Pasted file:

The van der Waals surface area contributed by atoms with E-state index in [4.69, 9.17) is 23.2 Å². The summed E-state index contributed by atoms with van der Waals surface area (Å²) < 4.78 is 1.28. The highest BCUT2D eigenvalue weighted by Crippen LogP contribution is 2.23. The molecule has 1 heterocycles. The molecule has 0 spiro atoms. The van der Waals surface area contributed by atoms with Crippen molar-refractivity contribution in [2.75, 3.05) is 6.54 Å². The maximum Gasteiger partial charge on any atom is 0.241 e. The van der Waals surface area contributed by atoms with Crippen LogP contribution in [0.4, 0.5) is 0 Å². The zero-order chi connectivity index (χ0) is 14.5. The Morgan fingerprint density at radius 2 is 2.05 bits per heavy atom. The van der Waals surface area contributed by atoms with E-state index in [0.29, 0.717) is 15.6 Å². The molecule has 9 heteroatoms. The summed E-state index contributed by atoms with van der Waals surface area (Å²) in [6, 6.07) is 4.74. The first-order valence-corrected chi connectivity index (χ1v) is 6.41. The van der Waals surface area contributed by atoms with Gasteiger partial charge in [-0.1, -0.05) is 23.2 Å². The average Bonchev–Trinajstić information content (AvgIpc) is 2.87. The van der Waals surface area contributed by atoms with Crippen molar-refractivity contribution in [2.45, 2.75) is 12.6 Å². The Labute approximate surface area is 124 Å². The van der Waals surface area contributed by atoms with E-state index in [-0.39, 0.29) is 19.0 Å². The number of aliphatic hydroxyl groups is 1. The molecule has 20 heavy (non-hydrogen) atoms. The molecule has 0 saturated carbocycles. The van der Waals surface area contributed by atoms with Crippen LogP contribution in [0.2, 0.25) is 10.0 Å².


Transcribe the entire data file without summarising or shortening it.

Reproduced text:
The van der Waals surface area contributed by atoms with E-state index in [4.69, 9.17) is 23.2 Å². The summed E-state index contributed by atoms with van der Waals surface area (Å²) < 4.78 is 1.28. The highest BCUT2D eigenvalue weighted by Crippen LogP contribution is 2.23. The molecule has 1 heterocycles. The molecule has 0 spiro atoms. The van der Waals surface area contributed by atoms with Crippen molar-refractivity contribution in [2.75, 3.05) is 6.54 Å². The maximum Gasteiger partial charge on any atom is 0.241 e. The van der Waals surface area contributed by atoms with Crippen LogP contribution in [0.4, 0.5) is 0 Å². The zero-order chi connectivity index (χ0) is 14.5. The Morgan fingerprint density at radius 2 is 2.05 bits per heavy atom. The van der Waals surface area contributed by atoms with E-state index in [0.29, 0.717) is 15.6 Å². The molecule has 9 heteroatoms. The summed E-state index contributed by atoms with van der Waals surface area (Å²) in [6, 6.07) is 4.74. The first-order valence-corrected chi connectivity index (χ1v) is 6.41. The van der Waals surface area contributed by atoms with Gasteiger partial charge in [-0.1, -0.05) is 23.2 Å². The average Bonchev–Trinajstić information content (AvgIpc) is 2.87. The van der Waals surface area contributed by atoms with Crippen molar-refractivity contribution in [2.45, 2.75) is 12.6 Å². The Labute approximate surface area is 124 Å². The van der Waals surface area contributed by atoms with E-state index in [-0.39, 0.29) is 19.0 Å². The number of aliphatic hydroxyl groups is 1. The molecule has 20 heavy (non-hydrogen) atoms. The molecule has 0 saturated carbocycles. The van der Waals surface area contributed by atoms with Crippen LogP contribution in [0.2, 0.25) is 10.0 Å².